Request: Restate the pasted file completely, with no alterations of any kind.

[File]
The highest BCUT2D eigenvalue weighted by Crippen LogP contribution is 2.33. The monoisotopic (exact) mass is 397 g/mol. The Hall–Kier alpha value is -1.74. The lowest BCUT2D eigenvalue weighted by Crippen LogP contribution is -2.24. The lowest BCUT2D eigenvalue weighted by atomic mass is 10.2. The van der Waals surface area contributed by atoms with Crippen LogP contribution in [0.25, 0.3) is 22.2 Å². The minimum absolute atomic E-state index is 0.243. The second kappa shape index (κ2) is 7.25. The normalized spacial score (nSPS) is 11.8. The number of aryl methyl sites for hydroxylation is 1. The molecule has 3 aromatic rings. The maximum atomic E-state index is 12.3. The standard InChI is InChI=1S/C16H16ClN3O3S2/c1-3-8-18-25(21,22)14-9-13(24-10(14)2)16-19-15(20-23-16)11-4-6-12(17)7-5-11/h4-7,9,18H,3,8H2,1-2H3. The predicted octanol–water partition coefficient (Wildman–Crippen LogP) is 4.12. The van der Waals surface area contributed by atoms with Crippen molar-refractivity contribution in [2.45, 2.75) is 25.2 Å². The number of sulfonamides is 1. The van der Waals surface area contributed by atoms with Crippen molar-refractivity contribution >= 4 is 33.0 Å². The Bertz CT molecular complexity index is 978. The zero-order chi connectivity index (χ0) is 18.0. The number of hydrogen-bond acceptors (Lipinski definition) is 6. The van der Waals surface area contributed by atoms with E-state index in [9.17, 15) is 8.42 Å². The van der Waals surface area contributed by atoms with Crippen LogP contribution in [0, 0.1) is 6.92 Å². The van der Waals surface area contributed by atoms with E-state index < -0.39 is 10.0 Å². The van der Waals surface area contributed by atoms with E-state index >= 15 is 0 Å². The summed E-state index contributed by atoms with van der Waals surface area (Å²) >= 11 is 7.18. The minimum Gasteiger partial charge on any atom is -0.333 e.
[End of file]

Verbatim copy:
The highest BCUT2D eigenvalue weighted by Crippen LogP contribution is 2.33. The monoisotopic (exact) mass is 397 g/mol. The Hall–Kier alpha value is -1.74. The lowest BCUT2D eigenvalue weighted by Crippen LogP contribution is -2.24. The lowest BCUT2D eigenvalue weighted by atomic mass is 10.2. The van der Waals surface area contributed by atoms with Crippen LogP contribution in [0.25, 0.3) is 22.2 Å². The minimum absolute atomic E-state index is 0.243. The second kappa shape index (κ2) is 7.25. The normalized spacial score (nSPS) is 11.8. The number of aryl methyl sites for hydroxylation is 1. The molecule has 3 aromatic rings. The maximum atomic E-state index is 12.3. The standard InChI is InChI=1S/C16H16ClN3O3S2/c1-3-8-18-25(21,22)14-9-13(24-10(14)2)16-19-15(20-23-16)11-4-6-12(17)7-5-11/h4-7,9,18H,3,8H2,1-2H3. The predicted octanol–water partition coefficient (Wildman–Crippen LogP) is 4.12. The van der Waals surface area contributed by atoms with Crippen molar-refractivity contribution in [2.45, 2.75) is 25.2 Å². The number of sulfonamides is 1. The van der Waals surface area contributed by atoms with Crippen molar-refractivity contribution >= 4 is 33.0 Å². The Bertz CT molecular complexity index is 978. The zero-order chi connectivity index (χ0) is 18.0. The number of hydrogen-bond acceptors (Lipinski definition) is 6. The van der Waals surface area contributed by atoms with E-state index in [9.17, 15) is 8.42 Å². The van der Waals surface area contributed by atoms with Crippen LogP contribution in [0, 0.1) is 6.92 Å². The van der Waals surface area contributed by atoms with E-state index < -0.39 is 10.0 Å². The van der Waals surface area contributed by atoms with E-state index >= 15 is 0 Å². The summed E-state index contributed by atoms with van der Waals surface area (Å²) >= 11 is 7.18. The minimum Gasteiger partial charge on any atom is -0.333 e.